The present study aimed to describe FD metrics of the retinal vascular network using SS-OCTCA in healthy participants and to assess its repeatability and reproducibility in clinical practice. We used an SS-OCTA device with automatic layer segmentation to achieve 12×12-mm images and then quantified the retinal vascular network FD of the SCP and DCP using independent software. The mean retinal vascular network FD was 1.693 in the superficial and 1.694 in the deep vascular layer in our healthy cohort. These results are in agreement with previous studies based on fundus photographs, which found a normal retinal vessel FD of 1.7 [9, 12]. Although we did not use the same imaging device, our results were consistent since we acquired wide-field 12×12-mm images with a field of view of 48°, which allowed us to work on the fundus area close to that obtained with fundus photographs. Previous studies have investigated retinal vessel FD using SS-OCTA. Corvi et al. evaluated the retinal vascular network FD with seven different OCTA devices including the Cirrus Plex Elite 9000 (Carl Zeiss Meditec, Jena, Germany) using a 3×3-mm scan, and found a mean value of 1.68 and 1.69 in the superficial and deep vascular plexuses, respectively . Although the acquisition size in our study was different, our results are in agreement. Hirano et al. quantified the retinal vascular network FD with the same SS-OCTA device and image size in healthy participants and in patients with diabetes . They found a mean retinal vascular network FD of 1.627 and 1.612 in the superficial and deep capillary network in healthy eyes, respectively. However, to our knowledge, none have been interested in assessing the repeatability and reproducibility of this metrics. Furthermore, it should be noted that retinal vascular network FDs in the SCP and DCP were fairly similar. Few studies have compared the retinal vascular network FD in these two networks. It was reported that the patterns of these two networks are different, and that the central avascular zone is larger in the deep network compared with the superficial one . FD evaluates the retinal vascular network as a whole, which may explain why there were only a few differences in the mean FD metrics between these two networks.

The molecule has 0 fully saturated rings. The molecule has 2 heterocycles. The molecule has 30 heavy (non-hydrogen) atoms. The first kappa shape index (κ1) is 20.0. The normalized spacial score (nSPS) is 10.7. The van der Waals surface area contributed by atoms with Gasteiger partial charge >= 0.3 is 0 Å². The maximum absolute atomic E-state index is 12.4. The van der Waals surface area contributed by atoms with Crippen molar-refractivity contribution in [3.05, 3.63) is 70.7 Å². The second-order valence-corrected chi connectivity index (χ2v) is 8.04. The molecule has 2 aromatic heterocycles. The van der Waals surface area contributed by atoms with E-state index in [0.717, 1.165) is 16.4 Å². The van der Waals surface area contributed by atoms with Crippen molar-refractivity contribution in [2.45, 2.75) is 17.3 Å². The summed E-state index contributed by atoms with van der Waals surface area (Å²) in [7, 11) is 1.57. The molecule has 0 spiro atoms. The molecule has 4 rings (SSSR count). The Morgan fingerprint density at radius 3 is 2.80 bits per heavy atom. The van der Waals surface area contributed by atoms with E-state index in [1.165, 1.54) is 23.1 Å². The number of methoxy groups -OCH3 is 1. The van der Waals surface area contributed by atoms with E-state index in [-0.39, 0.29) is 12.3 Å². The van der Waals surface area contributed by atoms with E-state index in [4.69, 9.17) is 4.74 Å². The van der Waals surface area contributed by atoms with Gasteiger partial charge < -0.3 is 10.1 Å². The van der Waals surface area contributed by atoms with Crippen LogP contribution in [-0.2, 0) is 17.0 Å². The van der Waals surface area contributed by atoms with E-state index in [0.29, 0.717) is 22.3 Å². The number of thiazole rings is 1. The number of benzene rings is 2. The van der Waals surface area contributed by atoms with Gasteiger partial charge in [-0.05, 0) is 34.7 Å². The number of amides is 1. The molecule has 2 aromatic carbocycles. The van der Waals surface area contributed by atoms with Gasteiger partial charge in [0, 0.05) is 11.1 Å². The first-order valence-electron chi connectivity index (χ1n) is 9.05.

The retinal vascular network FD measurements showed good repeatability and reproducibility in our study. The measurements obtained by the same operator and those obtained by two operators were not statistically significantly different when the same protocol was used. Intra-observer repeatability was good in the SCP and excellent in the DCP. However, we found that the measurements of the retinal vascular network FD in the DCP did not have very good inter-observer reproducibility. This could be explained by the difficulty of removing projection artefacts of vessels from the superficial vascular network to the deep vascular network. It has already been shown that analysis of the superficial retinal plexus is more accurate than the deeper plexus because of projection artefacts . Another explanation could be motion artefacts during OCTA acquisition. However, this did not occur between two acquisitions made by the same observer and therefore it could be related to changes in the head position between the two observers. Even small head movements or eye misposition can produce dramatic changes from one B-scan to another, although the SS-OCTA device eye-tracker tried to control for these artefacts.